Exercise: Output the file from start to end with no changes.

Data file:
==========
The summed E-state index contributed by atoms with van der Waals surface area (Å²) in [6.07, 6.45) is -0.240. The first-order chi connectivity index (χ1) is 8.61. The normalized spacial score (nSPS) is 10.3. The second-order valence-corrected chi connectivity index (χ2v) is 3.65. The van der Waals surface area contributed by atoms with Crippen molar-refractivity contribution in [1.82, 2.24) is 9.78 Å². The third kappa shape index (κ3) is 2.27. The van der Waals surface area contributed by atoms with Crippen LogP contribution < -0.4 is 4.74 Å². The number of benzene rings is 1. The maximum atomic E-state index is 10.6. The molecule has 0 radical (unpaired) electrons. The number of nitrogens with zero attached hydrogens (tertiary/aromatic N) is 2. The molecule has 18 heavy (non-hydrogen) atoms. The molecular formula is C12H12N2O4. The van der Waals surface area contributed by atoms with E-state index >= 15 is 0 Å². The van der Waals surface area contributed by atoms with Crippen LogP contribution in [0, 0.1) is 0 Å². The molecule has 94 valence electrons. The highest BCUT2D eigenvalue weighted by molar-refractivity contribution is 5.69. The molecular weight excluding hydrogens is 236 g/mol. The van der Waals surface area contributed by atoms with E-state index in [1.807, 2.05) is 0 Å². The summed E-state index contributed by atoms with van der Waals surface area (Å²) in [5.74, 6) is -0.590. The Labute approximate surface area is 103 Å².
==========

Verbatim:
The summed E-state index contributed by atoms with van der Waals surface area (Å²) in [6.07, 6.45) is -0.240. The first-order chi connectivity index (χ1) is 8.61. The normalized spacial score (nSPS) is 10.3. The second-order valence-corrected chi connectivity index (χ2v) is 3.65. The van der Waals surface area contributed by atoms with Crippen molar-refractivity contribution in [1.82, 2.24) is 9.78 Å². The third kappa shape index (κ3) is 2.27. The van der Waals surface area contributed by atoms with Crippen LogP contribution < -0.4 is 4.74 Å². The number of benzene rings is 1. The maximum atomic E-state index is 10.6. The molecule has 0 radical (unpaired) electrons. The number of nitrogens with zero attached hydrogens (tertiary/aromatic N) is 2. The molecule has 18 heavy (non-hydrogen) atoms. The molecular formula is C12H12N2O4. The van der Waals surface area contributed by atoms with E-state index >= 15 is 0 Å². The van der Waals surface area contributed by atoms with Crippen LogP contribution in [0, 0.1) is 0 Å². The molecule has 94 valence electrons. The highest BCUT2D eigenvalue weighted by molar-refractivity contribution is 5.69. The molecular weight excluding hydrogens is 236 g/mol. The van der Waals surface area contributed by atoms with E-state index in [1.807, 2.05) is 0 Å². The summed E-state index contributed by atoms with van der Waals surface area (Å²) in [5.74, 6) is -0.590. The Labute approximate surface area is 103 Å².